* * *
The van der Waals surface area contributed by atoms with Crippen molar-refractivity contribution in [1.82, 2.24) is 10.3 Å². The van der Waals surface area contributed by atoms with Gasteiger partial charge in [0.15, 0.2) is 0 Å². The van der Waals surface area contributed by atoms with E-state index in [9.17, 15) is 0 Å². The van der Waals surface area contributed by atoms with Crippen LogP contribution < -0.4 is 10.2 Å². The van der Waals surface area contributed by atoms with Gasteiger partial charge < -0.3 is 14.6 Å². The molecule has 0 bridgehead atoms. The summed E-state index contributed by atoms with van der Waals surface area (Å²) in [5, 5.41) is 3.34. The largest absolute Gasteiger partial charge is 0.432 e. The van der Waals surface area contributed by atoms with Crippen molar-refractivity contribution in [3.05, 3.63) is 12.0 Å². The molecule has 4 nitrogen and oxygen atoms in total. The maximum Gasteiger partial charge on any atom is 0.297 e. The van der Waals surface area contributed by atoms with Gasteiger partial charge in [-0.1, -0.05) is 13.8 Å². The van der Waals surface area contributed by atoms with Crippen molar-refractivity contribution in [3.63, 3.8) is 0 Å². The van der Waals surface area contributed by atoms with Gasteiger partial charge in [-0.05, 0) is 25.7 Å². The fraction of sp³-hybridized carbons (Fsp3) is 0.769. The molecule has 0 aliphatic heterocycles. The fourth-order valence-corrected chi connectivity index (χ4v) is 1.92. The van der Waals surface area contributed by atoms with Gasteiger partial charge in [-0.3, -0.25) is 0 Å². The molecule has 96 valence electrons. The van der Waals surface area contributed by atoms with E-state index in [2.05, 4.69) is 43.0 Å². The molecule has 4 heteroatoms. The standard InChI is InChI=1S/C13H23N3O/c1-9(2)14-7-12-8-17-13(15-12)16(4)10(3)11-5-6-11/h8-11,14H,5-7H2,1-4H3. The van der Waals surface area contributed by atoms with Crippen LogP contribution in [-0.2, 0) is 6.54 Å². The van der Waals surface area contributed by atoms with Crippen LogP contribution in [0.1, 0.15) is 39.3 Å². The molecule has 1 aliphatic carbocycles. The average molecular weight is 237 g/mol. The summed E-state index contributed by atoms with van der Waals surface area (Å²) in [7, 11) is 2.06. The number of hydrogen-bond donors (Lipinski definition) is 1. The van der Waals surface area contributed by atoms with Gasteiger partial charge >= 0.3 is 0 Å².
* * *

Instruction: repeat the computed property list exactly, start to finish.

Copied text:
The van der Waals surface area contributed by atoms with Crippen molar-refractivity contribution in [1.82, 2.24) is 10.3 Å². The van der Waals surface area contributed by atoms with Gasteiger partial charge in [0.15, 0.2) is 0 Å². The van der Waals surface area contributed by atoms with E-state index in [9.17, 15) is 0 Å². The van der Waals surface area contributed by atoms with Crippen LogP contribution < -0.4 is 10.2 Å². The van der Waals surface area contributed by atoms with Gasteiger partial charge < -0.3 is 14.6 Å². The molecule has 0 bridgehead atoms. The summed E-state index contributed by atoms with van der Waals surface area (Å²) in [5, 5.41) is 3.34. The largest absolute Gasteiger partial charge is 0.432 e. The van der Waals surface area contributed by atoms with Crippen molar-refractivity contribution in [3.05, 3.63) is 12.0 Å². The molecule has 4 nitrogen and oxygen atoms in total. The maximum Gasteiger partial charge on any atom is 0.297 e. The van der Waals surface area contributed by atoms with Gasteiger partial charge in [-0.1, -0.05) is 13.8 Å². The van der Waals surface area contributed by atoms with Crippen molar-refractivity contribution in [3.63, 3.8) is 0 Å². The van der Waals surface area contributed by atoms with Gasteiger partial charge in [-0.05, 0) is 25.7 Å². The fraction of sp³-hybridized carbons (Fsp3) is 0.769. The molecule has 0 aliphatic heterocycles. The fourth-order valence-corrected chi connectivity index (χ4v) is 1.92. The van der Waals surface area contributed by atoms with Gasteiger partial charge in [-0.3, -0.25) is 0 Å². The molecule has 96 valence electrons. The van der Waals surface area contributed by atoms with E-state index in [2.05, 4.69) is 43.0 Å². The molecule has 4 heteroatoms. The standard InChI is InChI=1S/C13H23N3O/c1-9(2)14-7-12-8-17-13(15-12)16(4)10(3)11-5-6-11/h8-11,14H,5-7H2,1-4H3. The van der Waals surface area contributed by atoms with Crippen LogP contribution in [-0.2, 0) is 6.54 Å². The van der Waals surface area contributed by atoms with Crippen LogP contribution in [0.1, 0.15) is 39.3 Å². The molecule has 1 aliphatic carbocycles. The average molecular weight is 237 g/mol. The summed E-state index contributed by atoms with van der Waals surface area (Å²) in [7, 11) is 2.06. The number of hydrogen-bond donors (Lipinski definition) is 1. The van der Waals surface area contributed by atoms with Gasteiger partial charge >= 0.3 is 0 Å².